Could not authenticate you.followers
On the day the United States military and its allies began operations in Libya to protect citizens and members of the resistance from attacks directed by Moammar Kadafi, thousands of demonstrators marched in Hollywood to call for an end to American military intervention around the world.
Approximately 4,000 people participated in the March 19 demonstration, which was held for the eighth year in Hollywood. Organized by ANSWER L.A, the march also highlighted the need for more funding for education, employment and social service programs in the United States.
“We are observing the eighth anniversary of the War in Iraq, and we are out here to oppose the fighting in Iraq and Afghanistan, and also to call for no new war in Libya,” said Muna Coobtee, an organizer for ANSWER L.A. “People’s needs are not being met. There is a generation of young people who are facing the prospect of high unemployment and diminishing services. We strongly feel that money that is so sorely needed for basic rights should not be spent on the military budget. Conditions for people in this country are getting worse, and people are getting increasingly disillusioned.”
Demonstrators chanted slogans such as “No Justice, No Peace, We Must Get Out of the Middle East” and “Money for Jobs and Education, Not for War and Occupation” as they marched. The group was led by Ron Kovic, a well-known anti-war activist who was portrayed by actor Tom Cruise in the 1989 film, “Born on the Fourth of July”. Kovic, who is paralyzed from the waist down after being shot in 1968 while fighting in the Vietnam War, said the anti-war message is as pertinent today as it was when he returned from Vietnam 43 years ago.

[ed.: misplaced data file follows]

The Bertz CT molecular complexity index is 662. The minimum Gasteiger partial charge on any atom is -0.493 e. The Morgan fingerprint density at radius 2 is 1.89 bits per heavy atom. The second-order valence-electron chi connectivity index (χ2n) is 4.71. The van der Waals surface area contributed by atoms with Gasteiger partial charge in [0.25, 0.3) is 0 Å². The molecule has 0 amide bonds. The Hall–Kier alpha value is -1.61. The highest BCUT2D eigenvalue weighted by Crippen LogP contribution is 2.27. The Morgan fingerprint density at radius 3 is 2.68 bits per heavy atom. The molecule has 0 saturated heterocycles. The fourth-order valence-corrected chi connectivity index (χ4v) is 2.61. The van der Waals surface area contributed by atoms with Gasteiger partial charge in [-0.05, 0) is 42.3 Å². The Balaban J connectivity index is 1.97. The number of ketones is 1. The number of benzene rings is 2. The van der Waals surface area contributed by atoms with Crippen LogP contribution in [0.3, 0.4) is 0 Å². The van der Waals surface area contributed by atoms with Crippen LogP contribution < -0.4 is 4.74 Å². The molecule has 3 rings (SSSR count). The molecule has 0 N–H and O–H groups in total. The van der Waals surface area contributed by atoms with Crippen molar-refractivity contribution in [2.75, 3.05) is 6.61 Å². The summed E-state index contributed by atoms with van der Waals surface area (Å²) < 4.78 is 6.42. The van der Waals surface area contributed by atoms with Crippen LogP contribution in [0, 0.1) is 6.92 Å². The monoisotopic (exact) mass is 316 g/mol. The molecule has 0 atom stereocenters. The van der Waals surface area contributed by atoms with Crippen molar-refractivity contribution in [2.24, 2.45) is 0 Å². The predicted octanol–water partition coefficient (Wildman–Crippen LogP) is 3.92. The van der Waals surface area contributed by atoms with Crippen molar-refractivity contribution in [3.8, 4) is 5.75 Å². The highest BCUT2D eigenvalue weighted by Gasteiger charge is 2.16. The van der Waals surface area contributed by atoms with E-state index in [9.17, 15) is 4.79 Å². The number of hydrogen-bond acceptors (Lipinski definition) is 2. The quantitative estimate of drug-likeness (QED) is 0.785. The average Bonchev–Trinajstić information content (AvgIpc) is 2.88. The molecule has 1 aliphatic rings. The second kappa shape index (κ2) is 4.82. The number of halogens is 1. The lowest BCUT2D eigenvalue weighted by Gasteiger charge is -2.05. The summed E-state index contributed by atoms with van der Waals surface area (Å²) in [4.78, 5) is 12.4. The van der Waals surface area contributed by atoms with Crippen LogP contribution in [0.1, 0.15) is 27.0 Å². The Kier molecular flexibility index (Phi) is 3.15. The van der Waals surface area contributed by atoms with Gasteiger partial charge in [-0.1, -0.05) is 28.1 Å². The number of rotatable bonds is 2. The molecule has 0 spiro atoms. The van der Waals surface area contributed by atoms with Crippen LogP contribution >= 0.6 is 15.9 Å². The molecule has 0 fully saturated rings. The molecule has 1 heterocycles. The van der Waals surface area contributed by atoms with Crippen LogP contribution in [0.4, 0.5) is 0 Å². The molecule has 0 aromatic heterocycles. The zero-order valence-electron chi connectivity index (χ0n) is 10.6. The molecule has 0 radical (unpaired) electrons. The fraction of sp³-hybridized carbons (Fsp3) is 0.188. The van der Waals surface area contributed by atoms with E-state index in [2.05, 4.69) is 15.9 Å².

“I really believe in peace, and believe war is not the answer; that violence, bombs and pulling triggers is not the answer, and that a more peaceful world is possible,” Kovic said. “I know we are a better country than that. I know we can approach our differences around the world in a more peaceful manner. We have to in order to end this cycle of violence.”
Kovic added that he felt like he was amongst “family” with the group of demonstrators, and said he is encouraged that young people are staying involved.
Robert Muñoz, a student at the California State University, Los Angeles, said he felt he needed to demonstrate because the wars in Iraq and Afghanistan are dragging on, and he believes a new war is beginning in Libya.
“People around the world are trying to gain their freedom, in Egypt and Libya, but all that means is there will be more fighting and more people getting killed,” Muñoz said. “America shouldn’t be fighting in these wars that never end. If we get involved in a war in Libya, when is it going to end?”
Some of the demonstrators were former members of the U.S. military, including Michael Williams, a former member of the U.S. Army who served in Iraq. Williams said while he believes war is sometimes necessary to defend national interests or help people in foreign countries, he said the current wars are simply about oil.
“Why would we still be in Iraq after we have liberated the people if it is not about oil?” Williams said. “Now were are fighting in Libya, which is the same situation, oil. Thousands of people are getting killed and it never ends. At some point, we need to take a look at what we are doing and stop the fighting.”
The march began at Hollywood Boulevard and Vine Street and moved down to Sunset Boulevard before ending with a rally near Hollywood Boulevard and Highland Avenue. At the rally, numerous speakers continued their appeal to end the war. Chris Shiflet, the lead guitarist for the Foo Fighters, addressed the crowd and performed a song. Iraq war veteran and March Forward! co-founder Mike Prysner also called for an end to military intervention.
“Today, we are all making history. We are here to say no to U.S. wars on innocent people abroad and yes to jobs and education right here at home,” Prysner said. “We don’t believe the lies about national security to justify wars. It is, in fact, a national security issue that millions of people are losing their jobs and homes right now. This must end, and it can end if we keep struggling to stop these criminal wars.”
This site uses Akismet to reduce spam. Learn how your comment data is processed.